Tuesday, 8 March 2016

From the archive: "Kung Fu Panda"

The animators at DreamWorks have yet to make a great film - you have only to compare the Shreks to Pixar's Toy Stories to realise that - but they've been reliable providers of serviceable school-holiday entertainments featuring characters you might well want to own as merchandise. After the penguins of Madagascar and the colourful turtles and hamsters of Over the Hedge, the latest figure likely to send youngsters scurrying out of cinemas and into the toyshop is Kung Fu Panda's Po (voiced by Jack Black), a cuddly, clumsy bear who dreams of becoming a fighter so great he could "blind his enemies with pure awesomeness". Po, unfortunately, spends his waking hours working as a humble noodle seller, but when he gatecrashes a ceremony at a nearby temple, the panda is mistakenly appointed as the Dragon Warrior - ahead of such disciplined students as the 'Furious Five', a quintet (comprising a viper, a monkey, a mantis, a stork and a tiger) naturally miffed by this outsider in their midst. These differences have to be set aside when the fearsome Tai-Leung, a snow leopard with the voice of TV's Lovejoy, escapes from prison, set on vengeance against the quintet that put him there in the first place.

A fairly cute confection - its supporting cast of villagers made up of bears, pigs and bunnies - Kung Fu Panda looks to have been conceived in response to the criticism that too many modern animations have been sullied by in-jokes aimed at accompanying adults in the audience. Though it clearly aspires towards delivering an animated version of the martial-arts currently to be seen in the live-action The Forbidden Kingdom (indeed, Jackie Chan provides a voice cameo here), the film refrains from referencing specific chopsocky movies, wisely deciding its target audience would be too young to have seen Enter the Dragon or The Big Boss. Parents have nothing to worry about: though Po's mentor Master Shifu (Dustin Hoffman) insists "the only souvenirs we pick up around here are bloody knuckles and broken bones", the violence takes the form of knockabout comedy in which nobody gets hurt. (The best joke is that Po should be, well, insulated well enough to absorb all the blows he takes.) As a result, this is a likable if somewhat bland film (Black is on gentler form than he's perhaps ever been), one that inevitably suffers when put up against the dynamism of Pixar's own superhero movie The Incredibles, but which also suffers from the same synthetic chinoiserie (cherry blossoms, mountain landscapes) of Disney's 2D Mulan, the last animated attempt to crack the Asian market. The action sequences, at least, offer solid value-for-money, but these things have to be much, much better if they want to enter into the pantheon of modern classics; as it is, a quirk of scheduling fate leaves Kung Fu Panda liable to be knocked aside by the forthcoming WALL-E - yup, Pixar again.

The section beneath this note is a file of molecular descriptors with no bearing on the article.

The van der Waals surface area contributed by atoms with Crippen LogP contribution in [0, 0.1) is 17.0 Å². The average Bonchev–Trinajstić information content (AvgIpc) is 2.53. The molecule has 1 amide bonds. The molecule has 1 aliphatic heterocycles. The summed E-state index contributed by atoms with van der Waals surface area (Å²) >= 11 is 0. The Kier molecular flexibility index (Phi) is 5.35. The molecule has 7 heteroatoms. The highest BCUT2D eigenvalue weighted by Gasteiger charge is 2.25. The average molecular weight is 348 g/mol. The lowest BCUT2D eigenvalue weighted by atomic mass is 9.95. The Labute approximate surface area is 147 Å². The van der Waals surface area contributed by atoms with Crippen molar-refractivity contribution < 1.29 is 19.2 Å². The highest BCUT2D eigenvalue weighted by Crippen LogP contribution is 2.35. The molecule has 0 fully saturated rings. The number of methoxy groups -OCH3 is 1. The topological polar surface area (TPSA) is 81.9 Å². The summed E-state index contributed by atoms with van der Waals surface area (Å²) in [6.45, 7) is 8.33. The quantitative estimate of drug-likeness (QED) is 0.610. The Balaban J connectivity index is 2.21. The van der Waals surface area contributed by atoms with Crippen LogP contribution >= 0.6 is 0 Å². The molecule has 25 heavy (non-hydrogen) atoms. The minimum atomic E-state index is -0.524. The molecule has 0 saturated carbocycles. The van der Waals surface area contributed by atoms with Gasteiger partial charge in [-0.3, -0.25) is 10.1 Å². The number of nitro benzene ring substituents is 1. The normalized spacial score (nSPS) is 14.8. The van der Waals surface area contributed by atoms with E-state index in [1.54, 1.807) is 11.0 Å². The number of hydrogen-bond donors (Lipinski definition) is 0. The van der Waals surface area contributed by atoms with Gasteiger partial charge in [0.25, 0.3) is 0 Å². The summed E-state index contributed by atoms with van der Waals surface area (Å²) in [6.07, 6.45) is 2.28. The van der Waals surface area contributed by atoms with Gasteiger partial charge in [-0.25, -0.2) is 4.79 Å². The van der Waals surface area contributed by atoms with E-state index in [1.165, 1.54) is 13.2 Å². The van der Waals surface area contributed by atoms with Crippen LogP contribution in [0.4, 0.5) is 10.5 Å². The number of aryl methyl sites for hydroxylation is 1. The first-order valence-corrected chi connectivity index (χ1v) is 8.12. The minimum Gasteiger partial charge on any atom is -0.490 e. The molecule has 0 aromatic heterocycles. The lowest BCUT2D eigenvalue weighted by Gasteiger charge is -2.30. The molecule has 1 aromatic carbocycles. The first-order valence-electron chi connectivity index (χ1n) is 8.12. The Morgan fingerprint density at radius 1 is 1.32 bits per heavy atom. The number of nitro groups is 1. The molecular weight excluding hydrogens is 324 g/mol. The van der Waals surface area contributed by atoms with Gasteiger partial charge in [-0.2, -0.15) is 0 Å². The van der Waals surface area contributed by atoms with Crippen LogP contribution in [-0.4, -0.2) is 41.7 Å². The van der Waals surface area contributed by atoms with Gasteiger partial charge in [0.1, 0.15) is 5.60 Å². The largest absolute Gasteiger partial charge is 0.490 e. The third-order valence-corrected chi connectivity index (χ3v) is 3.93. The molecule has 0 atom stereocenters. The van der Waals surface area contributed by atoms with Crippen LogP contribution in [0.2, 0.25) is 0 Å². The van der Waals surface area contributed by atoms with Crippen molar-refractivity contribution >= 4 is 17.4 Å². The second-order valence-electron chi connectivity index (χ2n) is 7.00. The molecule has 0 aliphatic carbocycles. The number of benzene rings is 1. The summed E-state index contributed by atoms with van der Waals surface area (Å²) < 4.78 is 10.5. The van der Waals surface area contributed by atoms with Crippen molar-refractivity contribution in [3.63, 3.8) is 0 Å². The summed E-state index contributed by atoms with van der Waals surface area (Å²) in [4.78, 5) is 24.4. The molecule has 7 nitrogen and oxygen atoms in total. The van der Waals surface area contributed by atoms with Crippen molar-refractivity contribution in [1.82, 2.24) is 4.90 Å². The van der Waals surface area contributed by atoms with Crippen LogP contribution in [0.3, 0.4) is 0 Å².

(June 2008)

Kung Fu Panda is available on DVD through 20th Century Fox Home Entertainment.

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